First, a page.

As a probationer, assessment is essential for tracking and monitoring the progress of children. Teachers assess constantly as part of their daily learning and teaching in order to adapt and plan progressive lessons for children (Curriculum for Excellence, 2011) which can be conducted by questioning techniques. Research shows that teaching is more effective when it assesses and uses prior learning so that the teaching is adapted to meet the needs of students (Black & William, 1998). However, within some classes it is evident that some children become over-reliant on their peers being the ones to answer questions or that the number of children responding to questions is low as stated by Williams in his Assessment for Learning work (YouTube, 2014). With questioning being an effective indicator of assessment it is essential to ensure all children are contributing to classroom learning.
Dylan Williams (2015) states that if the aim of questioning is to find out what the children really know then it makes little sense to select a respondent from the volunteers as only children who are confident with their answer will raise their hand. Therefore Williams (2015) argues that it should be the teacher who selects the children to respond at random.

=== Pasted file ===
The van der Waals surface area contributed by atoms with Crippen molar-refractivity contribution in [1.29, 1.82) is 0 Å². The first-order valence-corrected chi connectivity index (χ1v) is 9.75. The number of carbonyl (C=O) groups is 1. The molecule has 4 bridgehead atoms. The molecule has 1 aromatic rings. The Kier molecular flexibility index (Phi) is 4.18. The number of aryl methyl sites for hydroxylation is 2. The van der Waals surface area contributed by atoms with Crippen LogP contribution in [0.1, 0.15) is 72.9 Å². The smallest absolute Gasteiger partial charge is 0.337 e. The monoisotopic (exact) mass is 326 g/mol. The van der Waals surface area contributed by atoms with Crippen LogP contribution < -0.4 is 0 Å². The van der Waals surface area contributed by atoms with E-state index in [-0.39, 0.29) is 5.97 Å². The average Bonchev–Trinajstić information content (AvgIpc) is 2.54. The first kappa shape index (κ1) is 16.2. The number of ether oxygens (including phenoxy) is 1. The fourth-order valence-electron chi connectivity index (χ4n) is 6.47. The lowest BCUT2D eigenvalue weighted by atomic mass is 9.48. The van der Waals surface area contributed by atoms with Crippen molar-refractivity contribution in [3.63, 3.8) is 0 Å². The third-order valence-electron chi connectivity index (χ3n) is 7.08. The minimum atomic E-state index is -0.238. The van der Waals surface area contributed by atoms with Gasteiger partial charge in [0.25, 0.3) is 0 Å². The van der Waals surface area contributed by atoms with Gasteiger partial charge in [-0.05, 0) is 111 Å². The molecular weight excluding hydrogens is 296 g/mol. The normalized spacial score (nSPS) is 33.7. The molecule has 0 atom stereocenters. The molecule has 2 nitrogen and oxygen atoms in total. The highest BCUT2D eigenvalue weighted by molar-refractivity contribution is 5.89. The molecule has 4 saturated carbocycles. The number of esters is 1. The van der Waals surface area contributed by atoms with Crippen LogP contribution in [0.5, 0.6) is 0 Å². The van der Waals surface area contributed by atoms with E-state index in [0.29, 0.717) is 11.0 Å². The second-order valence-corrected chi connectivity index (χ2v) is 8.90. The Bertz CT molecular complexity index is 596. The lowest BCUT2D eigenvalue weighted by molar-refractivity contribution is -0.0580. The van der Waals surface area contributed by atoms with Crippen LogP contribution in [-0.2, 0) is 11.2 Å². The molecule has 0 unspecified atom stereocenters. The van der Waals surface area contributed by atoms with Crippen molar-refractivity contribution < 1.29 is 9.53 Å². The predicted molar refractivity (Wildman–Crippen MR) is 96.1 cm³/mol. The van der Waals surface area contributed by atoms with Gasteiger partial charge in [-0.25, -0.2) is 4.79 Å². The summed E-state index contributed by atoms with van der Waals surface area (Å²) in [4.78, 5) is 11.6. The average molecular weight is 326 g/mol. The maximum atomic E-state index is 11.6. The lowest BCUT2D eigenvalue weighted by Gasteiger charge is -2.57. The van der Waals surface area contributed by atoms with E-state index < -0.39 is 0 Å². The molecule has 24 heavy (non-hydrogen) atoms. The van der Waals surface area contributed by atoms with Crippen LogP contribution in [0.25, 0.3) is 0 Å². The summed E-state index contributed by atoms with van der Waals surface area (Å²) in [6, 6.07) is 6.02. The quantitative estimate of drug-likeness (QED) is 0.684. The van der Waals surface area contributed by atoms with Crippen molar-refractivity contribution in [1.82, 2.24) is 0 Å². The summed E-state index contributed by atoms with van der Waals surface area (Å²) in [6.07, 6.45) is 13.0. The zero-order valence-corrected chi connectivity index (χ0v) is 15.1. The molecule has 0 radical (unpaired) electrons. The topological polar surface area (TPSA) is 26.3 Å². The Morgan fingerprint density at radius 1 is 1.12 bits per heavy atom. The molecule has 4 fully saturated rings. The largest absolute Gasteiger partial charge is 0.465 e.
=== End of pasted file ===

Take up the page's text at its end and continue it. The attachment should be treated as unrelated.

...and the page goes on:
Dylan Williams (2009) suggests that one technique for increasing student engagement during teaching and learning is using the questioning technique of putting student’s names on lollipop sticks. By using this technique, children will be given individual accountability for their own learning. The curricular focus will be maths with the hope that children will become more engaged during teaching time and that they will become more confident to answer questions.
The aims of the professional enquiry are:
- To establish whether using a random questioning technique encouraged more children to become more engaged.
- Distinguish if lollipop sticks contributed to children becoming more confident to answer questions.